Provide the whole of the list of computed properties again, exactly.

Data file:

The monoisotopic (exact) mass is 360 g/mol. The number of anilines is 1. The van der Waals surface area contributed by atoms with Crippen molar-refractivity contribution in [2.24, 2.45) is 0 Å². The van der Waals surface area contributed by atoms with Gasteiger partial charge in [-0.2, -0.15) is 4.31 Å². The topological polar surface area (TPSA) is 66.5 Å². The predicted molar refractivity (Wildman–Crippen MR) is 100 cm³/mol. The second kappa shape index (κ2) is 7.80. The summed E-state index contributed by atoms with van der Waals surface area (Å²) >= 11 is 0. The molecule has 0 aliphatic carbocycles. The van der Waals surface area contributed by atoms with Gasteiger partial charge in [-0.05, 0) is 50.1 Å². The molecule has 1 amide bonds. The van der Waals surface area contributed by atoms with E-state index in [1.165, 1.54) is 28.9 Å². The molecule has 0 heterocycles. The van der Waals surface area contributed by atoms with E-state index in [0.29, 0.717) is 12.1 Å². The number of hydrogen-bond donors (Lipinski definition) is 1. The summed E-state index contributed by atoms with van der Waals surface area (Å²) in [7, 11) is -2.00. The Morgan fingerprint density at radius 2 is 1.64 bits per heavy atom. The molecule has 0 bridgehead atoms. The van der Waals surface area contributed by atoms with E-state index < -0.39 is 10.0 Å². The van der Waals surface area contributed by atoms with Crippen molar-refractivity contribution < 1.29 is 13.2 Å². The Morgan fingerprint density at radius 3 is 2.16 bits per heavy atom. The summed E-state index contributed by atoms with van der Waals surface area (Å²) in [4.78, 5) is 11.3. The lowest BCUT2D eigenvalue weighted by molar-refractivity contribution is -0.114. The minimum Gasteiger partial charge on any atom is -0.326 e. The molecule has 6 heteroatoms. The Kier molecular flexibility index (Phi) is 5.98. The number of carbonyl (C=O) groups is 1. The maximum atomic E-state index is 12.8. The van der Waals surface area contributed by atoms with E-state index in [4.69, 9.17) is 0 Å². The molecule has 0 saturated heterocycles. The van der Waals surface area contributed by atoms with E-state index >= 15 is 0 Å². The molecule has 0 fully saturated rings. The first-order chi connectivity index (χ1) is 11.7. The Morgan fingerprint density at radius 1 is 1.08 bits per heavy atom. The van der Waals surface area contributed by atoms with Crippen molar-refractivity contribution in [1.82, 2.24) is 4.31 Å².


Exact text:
The monoisotopic (exact) mass is 360 g/mol. The number of anilines is 1. The van der Waals surface area contributed by atoms with Crippen molar-refractivity contribution in [2.24, 2.45) is 0 Å². The van der Waals surface area contributed by atoms with Gasteiger partial charge in [-0.2, -0.15) is 4.31 Å². The topological polar surface area (TPSA) is 66.5 Å². The predicted molar refractivity (Wildman–Crippen MR) is 100 cm³/mol. The second kappa shape index (κ2) is 7.80. The summed E-state index contributed by atoms with van der Waals surface area (Å²) >= 11 is 0. The molecule has 0 aliphatic carbocycles. The van der Waals surface area contributed by atoms with Gasteiger partial charge in [-0.05, 0) is 50.1 Å². The molecule has 1 amide bonds. The van der Waals surface area contributed by atoms with E-state index in [1.165, 1.54) is 28.9 Å². The molecule has 0 heterocycles. The van der Waals surface area contributed by atoms with E-state index in [0.29, 0.717) is 12.1 Å². The number of hydrogen-bond donors (Lipinski definition) is 1. The summed E-state index contributed by atoms with van der Waals surface area (Å²) in [7, 11) is -2.00. The Morgan fingerprint density at radius 2 is 1.64 bits per heavy atom. The molecule has 0 bridgehead atoms. The van der Waals surface area contributed by atoms with E-state index < -0.39 is 10.0 Å². The van der Waals surface area contributed by atoms with Crippen molar-refractivity contribution < 1.29 is 13.2 Å². The Morgan fingerprint density at radius 3 is 2.16 bits per heavy atom. The summed E-state index contributed by atoms with van der Waals surface area (Å²) in [4.78, 5) is 11.3. The lowest BCUT2D eigenvalue weighted by molar-refractivity contribution is -0.114. The minimum Gasteiger partial charge on any atom is -0.326 e. The molecule has 6 heteroatoms. The Kier molecular flexibility index (Phi) is 5.98. The number of carbonyl (C=O) groups is 1. The maximum atomic E-state index is 12.8. The van der Waals surface area contributed by atoms with E-state index in [4.69, 9.17) is 0 Å². The molecule has 0 saturated heterocycles. The van der Waals surface area contributed by atoms with E-state index >= 15 is 0 Å². The molecule has 0 fully saturated rings. The first-order chi connectivity index (χ1) is 11.7. The Morgan fingerprint density at radius 1 is 1.08 bits per heavy atom. The van der Waals surface area contributed by atoms with Crippen molar-refractivity contribution in [1.82, 2.24) is 4.31 Å².